Life, liberty, and the pursuit of happiness. All wonderful things, and all guaranteed by the U.S. Constitution. They are such important rights, with such a vast scope, that we sometimes think that everything we do falls under them.

Not driving.

Driving is a privilege, not a right. We hear this again and again, but it doesn’t always sink in. People complain after a DUI that their “right” to drive has been taken without due process because they were automatically suspended.

What does it mean that driving is a privilege?

  • It is the result of an agreement you signed, not your citizenship. When you’re born in the U.S. or are naturalized, you automatically have the rights outlined in the Constitution and the Bill of Rights. You may hold property, you cannot be imprisoned without trial, or searched without a warrant or probable cause.  Those, and other constitutional rights, are yours simply because you’re a citizen. But to obtain driving privileges, you need to sign an agreement that stipulates what your obligations are beforehand, and pass the required tests.
  • It requires certain skills and behavior. You don’t need to know the words to the Miranda decision in order to have Miranda rights, but you do need to know how to change lanes and parallel park in order to drive.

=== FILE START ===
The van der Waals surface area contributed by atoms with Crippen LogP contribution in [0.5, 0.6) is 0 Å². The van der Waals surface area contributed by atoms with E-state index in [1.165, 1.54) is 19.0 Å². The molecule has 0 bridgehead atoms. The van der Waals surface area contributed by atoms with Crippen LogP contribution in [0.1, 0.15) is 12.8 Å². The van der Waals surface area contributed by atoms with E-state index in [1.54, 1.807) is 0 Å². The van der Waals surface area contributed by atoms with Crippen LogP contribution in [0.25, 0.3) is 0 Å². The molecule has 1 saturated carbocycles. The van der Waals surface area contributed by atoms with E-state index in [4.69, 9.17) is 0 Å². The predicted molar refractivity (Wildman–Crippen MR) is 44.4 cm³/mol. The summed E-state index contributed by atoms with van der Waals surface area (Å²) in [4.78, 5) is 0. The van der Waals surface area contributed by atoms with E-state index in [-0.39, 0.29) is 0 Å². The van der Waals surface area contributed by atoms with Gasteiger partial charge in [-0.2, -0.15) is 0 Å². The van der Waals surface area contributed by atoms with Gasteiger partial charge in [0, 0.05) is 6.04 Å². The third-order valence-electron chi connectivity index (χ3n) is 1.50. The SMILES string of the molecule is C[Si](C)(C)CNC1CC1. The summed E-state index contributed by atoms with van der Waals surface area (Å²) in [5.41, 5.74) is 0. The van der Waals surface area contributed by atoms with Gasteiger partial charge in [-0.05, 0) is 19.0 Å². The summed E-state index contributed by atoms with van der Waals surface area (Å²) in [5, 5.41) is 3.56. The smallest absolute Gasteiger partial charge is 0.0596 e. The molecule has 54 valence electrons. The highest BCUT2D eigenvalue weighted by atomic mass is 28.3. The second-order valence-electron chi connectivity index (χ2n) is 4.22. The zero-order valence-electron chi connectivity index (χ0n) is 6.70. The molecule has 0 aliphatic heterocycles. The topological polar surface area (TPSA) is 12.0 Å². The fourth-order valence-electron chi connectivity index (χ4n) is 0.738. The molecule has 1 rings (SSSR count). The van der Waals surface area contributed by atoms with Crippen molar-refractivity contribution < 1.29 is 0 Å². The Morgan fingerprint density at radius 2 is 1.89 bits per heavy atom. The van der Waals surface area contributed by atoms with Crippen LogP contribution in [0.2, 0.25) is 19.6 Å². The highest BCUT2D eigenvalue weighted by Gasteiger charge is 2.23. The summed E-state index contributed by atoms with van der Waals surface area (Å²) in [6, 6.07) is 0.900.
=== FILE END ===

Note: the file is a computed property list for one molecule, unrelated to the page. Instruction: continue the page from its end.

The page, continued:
• It can be revoked. Certainly there must be a process before your privilege can be taken away, and courts and legislators are constantly debating that process. But the fact remains that certain actions will allow the authorities to withhold the privilege to drive, or impose limits or restrictions such as an ignition interlock for a DUI.

What about my human rights?

Every once in a while someone brings up article 13 of the U.N. Declaration of Human Rights, which guarantees every person freedom of movement within a state. That declaration has nothing to do with the mode of travel, which states and countries can regulate as they wish. As a matter of fact, the U.S. Court of Appeals ruled, in 1999, that there is no “fundamental right to drive.” You can still travel in a car or truck anywhere you want, provided someone with a proper license is driving.

Americans have more trouble with the idea of driving as a privilege because driving is such a vital part of life in this country. But it is because driving is so embedded in American life that it must be made as safe as possible. That means licensing drivers and ensuring that they stay sober and focused on the roads.

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